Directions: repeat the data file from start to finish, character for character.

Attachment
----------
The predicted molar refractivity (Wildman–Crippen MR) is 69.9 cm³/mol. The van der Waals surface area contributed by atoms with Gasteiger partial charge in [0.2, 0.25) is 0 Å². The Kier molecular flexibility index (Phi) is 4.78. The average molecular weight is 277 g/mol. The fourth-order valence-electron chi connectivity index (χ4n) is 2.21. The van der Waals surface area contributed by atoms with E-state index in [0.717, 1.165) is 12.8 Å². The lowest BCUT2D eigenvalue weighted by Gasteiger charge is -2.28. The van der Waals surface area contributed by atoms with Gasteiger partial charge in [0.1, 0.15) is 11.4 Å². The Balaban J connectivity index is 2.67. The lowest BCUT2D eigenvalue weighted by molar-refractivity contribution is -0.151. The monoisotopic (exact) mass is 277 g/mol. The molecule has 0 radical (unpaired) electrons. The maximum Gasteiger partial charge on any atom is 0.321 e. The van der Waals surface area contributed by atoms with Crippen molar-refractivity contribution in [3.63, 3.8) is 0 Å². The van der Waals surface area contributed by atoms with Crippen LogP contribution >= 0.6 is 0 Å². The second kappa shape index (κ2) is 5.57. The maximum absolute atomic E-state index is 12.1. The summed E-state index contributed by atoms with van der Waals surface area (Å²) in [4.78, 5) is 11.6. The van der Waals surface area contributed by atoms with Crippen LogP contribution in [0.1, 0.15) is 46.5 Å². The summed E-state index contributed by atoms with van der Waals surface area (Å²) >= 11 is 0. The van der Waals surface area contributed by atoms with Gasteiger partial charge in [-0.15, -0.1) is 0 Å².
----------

The predicted molar refractivity (Wildman–Crippen MR) is 69.9 cm³/mol. The van der Waals surface area contributed by atoms with Gasteiger partial charge in [0.2, 0.25) is 0 Å². The Kier molecular flexibility index (Phi) is 4.78. The average molecular weight is 277 g/mol. The fourth-order valence-electron chi connectivity index (χ4n) is 2.21. The van der Waals surface area contributed by atoms with E-state index in [0.717, 1.165) is 12.8 Å². The lowest BCUT2D eigenvalue weighted by Gasteiger charge is -2.28. The van der Waals surface area contributed by atoms with Gasteiger partial charge in [0.1, 0.15) is 11.4 Å². The Balaban J connectivity index is 2.67. The lowest BCUT2D eigenvalue weighted by molar-refractivity contribution is -0.151. The monoisotopic (exact) mass is 277 g/mol. The molecule has 0 radical (unpaired) electrons. The maximum Gasteiger partial charge on any atom is 0.321 e. The van der Waals surface area contributed by atoms with Crippen molar-refractivity contribution in [3.63, 3.8) is 0 Å². The van der Waals surface area contributed by atoms with Crippen LogP contribution >= 0.6 is 0 Å². The second kappa shape index (κ2) is 5.57. The maximum absolute atomic E-state index is 12.1. The summed E-state index contributed by atoms with van der Waals surface area (Å²) in [4.78, 5) is 11.6. The van der Waals surface area contributed by atoms with Crippen LogP contribution in [0.1, 0.15) is 46.5 Å². The summed E-state index contributed by atoms with van der Waals surface area (Å²) >= 11 is 0. The van der Waals surface area contributed by atoms with Gasteiger partial charge in [-0.15, -0.1) is 0 Å².